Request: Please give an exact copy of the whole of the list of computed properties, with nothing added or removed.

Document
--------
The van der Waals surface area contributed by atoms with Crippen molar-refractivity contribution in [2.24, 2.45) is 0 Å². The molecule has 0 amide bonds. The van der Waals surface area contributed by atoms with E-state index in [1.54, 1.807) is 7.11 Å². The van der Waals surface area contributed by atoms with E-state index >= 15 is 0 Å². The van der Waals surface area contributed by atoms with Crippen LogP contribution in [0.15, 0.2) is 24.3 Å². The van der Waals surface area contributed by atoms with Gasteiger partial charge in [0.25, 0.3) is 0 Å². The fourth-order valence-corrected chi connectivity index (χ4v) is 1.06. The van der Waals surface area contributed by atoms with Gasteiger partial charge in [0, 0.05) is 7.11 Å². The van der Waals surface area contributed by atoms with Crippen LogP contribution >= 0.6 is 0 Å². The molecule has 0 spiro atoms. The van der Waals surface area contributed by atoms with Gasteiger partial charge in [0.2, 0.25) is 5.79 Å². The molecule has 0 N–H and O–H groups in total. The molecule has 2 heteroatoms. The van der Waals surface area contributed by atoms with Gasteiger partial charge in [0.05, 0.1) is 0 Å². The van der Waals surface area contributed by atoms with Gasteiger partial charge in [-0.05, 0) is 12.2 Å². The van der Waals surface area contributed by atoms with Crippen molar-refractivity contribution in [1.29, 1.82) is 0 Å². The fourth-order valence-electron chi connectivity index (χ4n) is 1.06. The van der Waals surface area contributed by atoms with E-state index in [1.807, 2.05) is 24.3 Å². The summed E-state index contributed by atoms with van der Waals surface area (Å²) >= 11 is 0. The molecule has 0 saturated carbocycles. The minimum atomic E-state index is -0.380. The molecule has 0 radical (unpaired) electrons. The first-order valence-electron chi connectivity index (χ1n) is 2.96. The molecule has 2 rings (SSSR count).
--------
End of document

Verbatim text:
The van der Waals surface area contributed by atoms with Crippen molar-refractivity contribution in [2.24, 2.45) is 0 Å². The molecule has 0 amide bonds. The van der Waals surface area contributed by atoms with E-state index in [1.54, 1.807) is 7.11 Å². The van der Waals surface area contributed by atoms with E-state index >= 15 is 0 Å². The van der Waals surface area contributed by atoms with Crippen LogP contribution in [0.15, 0.2) is 24.3 Å². The van der Waals surface area contributed by atoms with Gasteiger partial charge in [0.25, 0.3) is 0 Å². The fourth-order valence-corrected chi connectivity index (χ4v) is 1.06. The van der Waals surface area contributed by atoms with Gasteiger partial charge in [0, 0.05) is 7.11 Å². The van der Waals surface area contributed by atoms with Crippen LogP contribution >= 0.6 is 0 Å². The molecule has 0 spiro atoms. The van der Waals surface area contributed by atoms with Gasteiger partial charge in [0.2, 0.25) is 5.79 Å². The molecule has 0 N–H and O–H groups in total. The molecule has 2 heteroatoms. The van der Waals surface area contributed by atoms with Gasteiger partial charge in [0.05, 0.1) is 0 Å². The van der Waals surface area contributed by atoms with Gasteiger partial charge in [-0.05, 0) is 12.2 Å². The van der Waals surface area contributed by atoms with Crippen molar-refractivity contribution in [1.29, 1.82) is 0 Å². The fourth-order valence-electron chi connectivity index (χ4n) is 1.06. The van der Waals surface area contributed by atoms with E-state index in [1.807, 2.05) is 24.3 Å². The summed E-state index contributed by atoms with van der Waals surface area (Å²) >= 11 is 0. The molecule has 0 saturated carbocycles. The minimum atomic E-state index is -0.380. The molecule has 0 radical (unpaired) electrons. The first-order valence-electron chi connectivity index (χ1n) is 2.96. The molecule has 2 rings (SSSR count).